The new Sports Exec.
Although quite well admired internationally Lexus has for a long time been little more than a cheaper alternative to the Germans. That’s the problem with having only been around since 1989 – there aren’t rich and heady back tales to the brand of legendary rallying or racing successes or having been a major builder of aircraft engines in World War II. And that sort of thing, the stuff of legend, always helps your image.
Instead the Japanese company has had to make do with being a practical but still quite stylish second choice as it were. But perhaps not anymore. The new GS is an altogether sharper and more aggressive effort suggesting it could well be time that Lexus step up a few notches on the ladder of automotive status. And all it has taken to give them this surge of confidence, has been a couple of mad cars.
You see Lexus never really did sporty until just a couple of years ago. The SC models were called sportscars but they were really just big, expensive au natural hairdryers. And don’t even get me started on the “performance hybrids”. They did do understated but handsome, very well-built, well-priced and extensively equipped humdrum saloons in a variety of sizes, and some similarly uninspiring SUVs a bit later in their gestation. But mad wasn’t really a trait associated with the brand.
Then suddenly the company decided it needed a halo model, something to do for Lexus what M has done for BMW, and AMG for Mercedes. And so was born the Lexus F car, starting with the IS-F. A simple but unhinged recipe of a company taking their smallest saloon and cramming an enormous V8 under the hood. No it never was quite the M3 eater Lexus fans may have hoped, but it was still pretty special.
The LFA on the other hand is on a whole other level, several large leaps above merely special. It’s precisely what a supercar should be, utterly mesmerising, but in a uniquely Japanese flavour. Simple, trad front-engined RWD sports coupe with a fabulously engineered V10 howling orders to a carbonfibre and aluminium honeycomb structure…
What both of these really not at all sensible models clearly taught Lexus is that it’s OK to just have some fun now and then, to be passionate about your product and let that passion shine to the fore. To create something which is simply the very best of a genre that you can create, even if you aren’t going to make very much profit (or any profit at all) on the result.
Although with the new GS range, you’re not likely to spot the newly unhinged Lexus stepping out in full stereoscopic colour straight away. It’s a more modern overall design than the previous generation, and this GS 350 sports a pretty aggressive front end in particular. But it’s still quite subtle and understated, as is fitting of the medium-sized executive saloon segment of course. It wouldn’t draw the wrong kind of attention in the corporate HQ parking lot, let’s just say.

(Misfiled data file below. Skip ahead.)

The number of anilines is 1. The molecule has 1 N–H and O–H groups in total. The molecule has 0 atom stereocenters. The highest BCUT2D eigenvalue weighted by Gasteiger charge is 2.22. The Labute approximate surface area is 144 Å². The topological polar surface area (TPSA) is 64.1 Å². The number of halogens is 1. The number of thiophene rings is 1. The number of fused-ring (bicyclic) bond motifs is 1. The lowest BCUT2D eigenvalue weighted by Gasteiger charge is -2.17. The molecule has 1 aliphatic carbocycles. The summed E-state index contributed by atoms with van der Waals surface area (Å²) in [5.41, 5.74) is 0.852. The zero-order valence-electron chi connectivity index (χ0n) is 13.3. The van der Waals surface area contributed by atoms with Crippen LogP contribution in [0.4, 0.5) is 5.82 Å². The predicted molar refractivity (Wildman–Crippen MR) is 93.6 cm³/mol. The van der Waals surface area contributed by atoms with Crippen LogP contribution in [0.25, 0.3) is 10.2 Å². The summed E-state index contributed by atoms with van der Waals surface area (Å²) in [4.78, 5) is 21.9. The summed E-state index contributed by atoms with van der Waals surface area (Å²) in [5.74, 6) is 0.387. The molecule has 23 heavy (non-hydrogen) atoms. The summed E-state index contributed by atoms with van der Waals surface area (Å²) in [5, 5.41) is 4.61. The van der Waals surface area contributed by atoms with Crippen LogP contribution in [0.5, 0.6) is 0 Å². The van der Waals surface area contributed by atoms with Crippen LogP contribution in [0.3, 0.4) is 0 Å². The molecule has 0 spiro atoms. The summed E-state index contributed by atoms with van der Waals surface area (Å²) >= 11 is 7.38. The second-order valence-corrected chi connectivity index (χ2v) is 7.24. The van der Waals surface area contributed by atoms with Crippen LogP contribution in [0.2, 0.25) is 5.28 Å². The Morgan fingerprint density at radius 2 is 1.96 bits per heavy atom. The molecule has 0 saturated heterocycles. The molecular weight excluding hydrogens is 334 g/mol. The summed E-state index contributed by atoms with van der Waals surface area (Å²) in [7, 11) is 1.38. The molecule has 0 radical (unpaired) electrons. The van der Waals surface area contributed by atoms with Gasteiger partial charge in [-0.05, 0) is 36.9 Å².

Only the eagle-eyed petrolhead might spot the big, flattened twin pipes beneath the rear bumper. These exhausts run straight beneath the car to a surprisingly healthy 3.5-litre naturally-aspirated V6 under the hood. Although it might be the same motor that shoves US-spec Camrys up the road, it’s also pretty much the same unit which can be found mounted midships in the modern-classic Lotus Evora. Yup.
Yes the Evora is a lot lighter and immeasurably more focussed, and yet Lexus actually seem to have gone to pains to maintain at least a hint of the sportiness this association might imply. The voice, for instance, is just one of the most characterful modern V6 barks I’ve heard in a very long time, and even more gob-smackingly the insulation isolating driver from engine noise inside the cabin seems to have been toned down several notches, so that now the keen driver can really enjoy the melody even with the windows rolled up.
This is not something you expect of a Lexus. But then nor is the intoxicating way in which this car gathers speed. It’s not savage or NASCAR-muscular, no, but the engine picks the weighty body up with ease and flings it somewhat considerately up the road, accompanied by a wide repertoire of tasty engine noises along the way which morph as the revs rise and fall in an entirely natural and animalistic way. It’s a car which, and it might be the first time in a non-F car from Lexus in fact, thoroughly enjoys being driven with spirit, and rewards the driver in kind.